Defendants argue that because Drs. Bowers' and Karazulas' formed their opinions after Hill's alleged coerced confession, their opinion testimony is not relevant to whether Defendants coerced Hill's confession. Defendants' argument is misplaced because Hill does not offer this testimony of evidence as to what Defendants Boudreau and Halloran knew or did not know at the time of Hill's interrogation. Instead, Hill offers this evidence to rebut Defendants' assertion that the bite mark evidence indicates Hill's confession was truthful and that he was guilty of Morgan's murder. Accordingly, Defendants' arguments that Drs. Bowers' and Karazulas' opinion testimony is not relevant fail based on the evidence Defendants intend to introduce regarding bite marks.
Next, Defendants maintain that Drs. Bowers' and Karazulas' opinions are not reliable. The Court addresses Drs. Karazulas' and Bowers' backgrounds and opinions separately.
A. Dr. Constantine Karazulas
In 1959, Dr. Karazulas obtained his dental degree. In 1977, Dr. Karazulas began working with the Connecticut State Police laboratory in forensic odontology. Thereafter, in 1984, Dr. Karazulas became the chief forensic odontologist of the Connecticut State Police Forensic Science Laboratory, a position he still holds. In his decades of experience with the Connecticut State Police Forensic Science Laboratory, Dr. Karazulas has performed thousands of forensic odontology analyses. Dr. Karazulas, along with Dr. Larry T. Weddle of Yale University, are credited with developing the standard bite mark comparison method that uses Adobe Photoshop overlays. Also, Dr. Karazulas has been a fellow of the American Academy of Forensic Sciences and belongs to the American Society of Forensic Odontology and the International Association of Identification. Presently, Dr. Karazulas teaches courses on crime scenes and odontology at the University of New Haven. Meanwhile, Dr. Karazulas has testified as an opinion witness approximately thirty times in his career. Based on Dr. Karazulas' extensive academic and practical expertise in forensic odontology, he qualifies an expert under Daubert and Rule 702 to testify about the bite mark analyses in this matter. See Gayton v. McCoy, 593 F.3d 610, 616 (7th Cir. 2010) ("Whether a witness is qualified as an expert can only be determined by comparing the area in which the witness has superior knowledge, skill, experience, or education with the subject matter of the witness's testimony.") (citation omitted).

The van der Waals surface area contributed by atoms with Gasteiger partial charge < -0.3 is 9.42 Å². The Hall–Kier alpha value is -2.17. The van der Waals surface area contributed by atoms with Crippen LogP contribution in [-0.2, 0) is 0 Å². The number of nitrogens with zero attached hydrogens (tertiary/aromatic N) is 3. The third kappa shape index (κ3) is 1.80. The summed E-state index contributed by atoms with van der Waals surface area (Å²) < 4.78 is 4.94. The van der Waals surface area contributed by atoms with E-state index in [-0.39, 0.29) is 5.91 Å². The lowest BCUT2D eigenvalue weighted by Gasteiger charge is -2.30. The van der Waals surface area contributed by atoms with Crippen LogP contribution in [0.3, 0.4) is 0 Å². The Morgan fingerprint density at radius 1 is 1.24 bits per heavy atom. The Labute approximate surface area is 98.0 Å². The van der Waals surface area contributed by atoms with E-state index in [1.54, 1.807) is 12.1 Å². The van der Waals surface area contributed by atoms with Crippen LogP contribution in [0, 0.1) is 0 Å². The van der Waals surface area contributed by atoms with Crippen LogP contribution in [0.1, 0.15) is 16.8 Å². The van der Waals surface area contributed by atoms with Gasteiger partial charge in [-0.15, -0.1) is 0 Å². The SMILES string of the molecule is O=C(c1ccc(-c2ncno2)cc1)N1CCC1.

Based on his extensive background and experience, Dr. Karazulas testified that after he saw photographs of the condition of Morgan's body, he observed that the bite mark and hickey were in a burn area and that Morgan had rigor mortis. (R. 427, Ex. A, Karazulas' Dep., at 16-17, 20-24.) Also, Dr. Karazulas opined that because there was at least 40 percent distortion of the tissue, any bite mark analysis was speculative. (Id.) Dr. Karazulas further opined that because Morgan's tissue was distorted, there was no way to establish, scientifically, that Young or Hill left the bite marks. (Id. at 30-31.)
In the present motion, Defendants argue that because Dr. Karazulas testified that the evidence of the bite mark was unsuitable for analysis, his opinion that there was no way to establish that Hill or Young left the bite marks on Morgan's body is somehow flawed. Dr. Karazulas' conclusion that a comparison could not be made is based on his review of the photographs that Morgan's skin was exposed to extreme heat and that her skin was too distorted, as well as his vast experience in bite mark analysis. See Metavante Corp., 619 F.3d at 761 ("An expert's testimony is not unreliable simply because it is founded on his experience rather than on data"). Meanwhile, Defendants' argument attacks Dr. Karazulas' conclusion, and not the reliability of the methodology used in forming his opinion. As the Seventh Circuit instructs, "[t]he focus of the district court's Daubert inquiry must be solely on principles and methodology, not on the conclusions they generate." Winters v. Fru-Con Inc., 498 F.3d 734, 742 (7th Cir. 2007). Moreover, Dr. Karazulas' conclusion is open to cross-examination and competing expert testimony. See Daubert, 509 U.S. at 596 ("Vigorous cross-examination, presentation of contrary evidence, and careful instruction on the burden of proof are the traditional and appropriate means of attacking shaky but admissible evidence"); Deputy v. Lehman Bros., Inc., 345 F.3d 494, 507 (7th Cir. 2003). In sum, Defendants' reliability argument fails.